programming, customized to play a given game as well as possible, is the 
given assumption.

A game with a high branching factor will certainly trap a computer player
within a search ply where it becomes intractible (i.e., unable to complete
it in less than a tremendous amount of time).  All except the most trivial

chess variants with the lowest branching factors become intractible at some
point.  Critically, it is a matter of how many plies can be completed
before this occurs (if very long time controls are allowed) and whether or
not this average number of completed plies represents a formidable AI
opponent to an intelligent, competent human player.  If not, there is a
serious problem which can only be overcome by heavy pruning within an
evaluation function.

Light to moderate pruning will not address the problem to a non-trivial 
extent.  Heavy pruning is risky.  Any errors in the evaluation function are
potentially catastrophic and there are many places for such game-specific
errors to exist unknown.  If an evaluation function occasionally throws
away from consideration a move(s) that needs to be made, then the human
player will likely soon discover tactics to routinely, successfully beat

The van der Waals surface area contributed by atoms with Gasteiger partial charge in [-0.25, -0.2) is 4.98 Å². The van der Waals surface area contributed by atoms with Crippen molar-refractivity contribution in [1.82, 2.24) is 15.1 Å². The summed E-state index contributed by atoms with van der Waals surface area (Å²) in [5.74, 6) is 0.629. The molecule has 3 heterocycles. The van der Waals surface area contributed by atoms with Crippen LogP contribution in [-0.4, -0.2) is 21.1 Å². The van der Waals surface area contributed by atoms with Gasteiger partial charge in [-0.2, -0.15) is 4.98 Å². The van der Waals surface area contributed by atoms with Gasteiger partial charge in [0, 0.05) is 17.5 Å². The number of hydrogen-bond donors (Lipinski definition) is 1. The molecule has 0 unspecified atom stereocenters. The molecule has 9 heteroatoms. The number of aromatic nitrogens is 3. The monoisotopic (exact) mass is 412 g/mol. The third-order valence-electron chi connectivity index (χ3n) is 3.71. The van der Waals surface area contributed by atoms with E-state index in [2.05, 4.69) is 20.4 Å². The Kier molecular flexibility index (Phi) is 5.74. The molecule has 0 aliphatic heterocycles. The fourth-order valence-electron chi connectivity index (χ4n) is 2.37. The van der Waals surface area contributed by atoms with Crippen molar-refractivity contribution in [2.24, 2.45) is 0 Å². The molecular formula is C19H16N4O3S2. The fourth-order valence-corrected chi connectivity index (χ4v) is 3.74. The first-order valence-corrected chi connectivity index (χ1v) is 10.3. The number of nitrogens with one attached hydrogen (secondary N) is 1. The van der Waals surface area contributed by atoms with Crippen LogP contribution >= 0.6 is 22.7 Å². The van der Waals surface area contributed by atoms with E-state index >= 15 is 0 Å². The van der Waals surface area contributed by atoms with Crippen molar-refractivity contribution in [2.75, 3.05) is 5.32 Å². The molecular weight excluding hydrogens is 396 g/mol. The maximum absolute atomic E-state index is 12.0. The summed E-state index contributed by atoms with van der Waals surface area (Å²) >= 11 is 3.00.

his/her computer opponent every time.

Derek Nalls wrote on Tue, Dec 15, 2015 04:13 AM UTC:
Inventing chess variants strictly to be "computer resistant" is not a
worthy goal.  It is intentionally disruptive.  However, inventing chess
variants to be theoretically deep (i.e., possess a high branching factor)
is a worthy goal (amongst several other, desirable game characteristics). 
Of course, it is probable to also be "computer resistant" incidentally.

Derek Nalls wrote on Thu, Dec 10, 2015 03:19 PM UTC:
Spherical Chess 400

There is really only one game left on my Symmetrical Chess website anymore.
 Greg Schmidt (the Axiom programmer) and I have tried in a few ways and
failed to make it computer AI playable at a minimal, decent level.  I think
we now share the opinion that such a goal is not achievable with
state-of-the-art computer hardware technology and programming.  From what
you express, I think this game may interest you more than Go, Arimaa or
Gess.  Feel free to write me for details.

Chess with Different Armies. Betza's classic variant where white and black play with different sets of pieces. (Recognized!)[All Comments] [Add Comment or Rating]
Derek Nalls wrote on Sun, Apr 5, 2015 10:35 PM UTC:
I didn't say or infer anything about making stalemate a loss.  That would be unfair to one player and you didn't specify which player- white or black, the attacking player or the defending player.  Yes, the stalemate rules in FIDE Chess also annoy me because it is possible to design chess variants that are absolutely drawless without decreasing fairness.

Derek Nalls wrote on Sun, Apr 5, 2015 03:08 PM UTC:
Making it possible for the king to be captured as a game-winning condition is significantly simpler than numerous check & checkmate rules.  In effect, it ends the game once move sooner.  Also, making the royal piece incapable of movement would render a game similar to Chess much less drawish.

Derek Nalls wrote on Sun, Apr 5, 2015 12:39 PM UTC: